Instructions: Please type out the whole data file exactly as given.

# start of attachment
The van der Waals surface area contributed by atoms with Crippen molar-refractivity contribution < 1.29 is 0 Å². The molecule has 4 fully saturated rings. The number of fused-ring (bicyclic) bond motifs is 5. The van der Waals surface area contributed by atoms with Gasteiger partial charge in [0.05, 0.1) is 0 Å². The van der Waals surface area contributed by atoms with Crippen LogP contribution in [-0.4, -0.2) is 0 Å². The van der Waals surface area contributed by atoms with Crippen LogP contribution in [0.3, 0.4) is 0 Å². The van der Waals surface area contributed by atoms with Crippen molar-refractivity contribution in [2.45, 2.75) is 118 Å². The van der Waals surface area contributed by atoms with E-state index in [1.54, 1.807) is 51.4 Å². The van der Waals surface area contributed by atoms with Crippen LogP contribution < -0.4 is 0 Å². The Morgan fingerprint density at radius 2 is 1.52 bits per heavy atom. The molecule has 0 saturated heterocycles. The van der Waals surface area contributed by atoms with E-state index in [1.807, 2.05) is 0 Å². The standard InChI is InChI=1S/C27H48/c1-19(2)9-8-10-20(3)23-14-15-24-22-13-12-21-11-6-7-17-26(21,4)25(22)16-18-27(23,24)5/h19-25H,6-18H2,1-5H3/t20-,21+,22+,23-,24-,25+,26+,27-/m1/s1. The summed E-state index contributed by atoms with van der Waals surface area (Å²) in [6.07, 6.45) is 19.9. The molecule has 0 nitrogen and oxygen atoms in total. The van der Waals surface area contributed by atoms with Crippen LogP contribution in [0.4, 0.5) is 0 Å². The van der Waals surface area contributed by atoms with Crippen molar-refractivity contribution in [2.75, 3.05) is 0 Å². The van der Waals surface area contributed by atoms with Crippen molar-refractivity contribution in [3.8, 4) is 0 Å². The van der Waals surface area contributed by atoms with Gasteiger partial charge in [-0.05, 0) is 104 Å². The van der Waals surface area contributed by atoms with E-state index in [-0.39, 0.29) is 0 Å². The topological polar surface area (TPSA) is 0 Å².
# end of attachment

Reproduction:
The van der Waals surface area contributed by atoms with Crippen molar-refractivity contribution < 1.29 is 0 Å². The molecule has 4 fully saturated rings. The number of fused-ring (bicyclic) bond motifs is 5. The van der Waals surface area contributed by atoms with Gasteiger partial charge in [0.05, 0.1) is 0 Å². The van der Waals surface area contributed by atoms with Crippen LogP contribution in [-0.4, -0.2) is 0 Å². The van der Waals surface area contributed by atoms with Crippen LogP contribution in [0.3, 0.4) is 0 Å². The van der Waals surface area contributed by atoms with Crippen molar-refractivity contribution in [2.45, 2.75) is 118 Å². The van der Waals surface area contributed by atoms with E-state index in [1.54, 1.807) is 51.4 Å². The van der Waals surface area contributed by atoms with Crippen LogP contribution < -0.4 is 0 Å². The Morgan fingerprint density at radius 2 is 1.52 bits per heavy atom. The molecule has 0 saturated heterocycles. The van der Waals surface area contributed by atoms with E-state index in [1.807, 2.05) is 0 Å². The standard InChI is InChI=1S/C27H48/c1-19(2)9-8-10-20(3)23-14-15-24-22-13-12-21-11-6-7-17-26(21,4)25(22)16-18-27(23,24)5/h19-25H,6-18H2,1-5H3/t20-,21+,22+,23-,24-,25+,26+,27-/m1/s1. The summed E-state index contributed by atoms with van der Waals surface area (Å²) in [6.07, 6.45) is 19.9. The molecule has 0 nitrogen and oxygen atoms in total. The van der Waals surface area contributed by atoms with Crippen LogP contribution in [0.4, 0.5) is 0 Å². The van der Waals surface area contributed by atoms with Crippen molar-refractivity contribution in [2.75, 3.05) is 0 Å². The van der Waals surface area contributed by atoms with Crippen molar-refractivity contribution in [3.8, 4) is 0 Å². The van der Waals surface area contributed by atoms with Gasteiger partial charge in [-0.05, 0) is 104 Å². The van der Waals surface area contributed by atoms with E-state index in [-0.39, 0.29) is 0 Å². The topological polar surface area (TPSA) is 0 Å².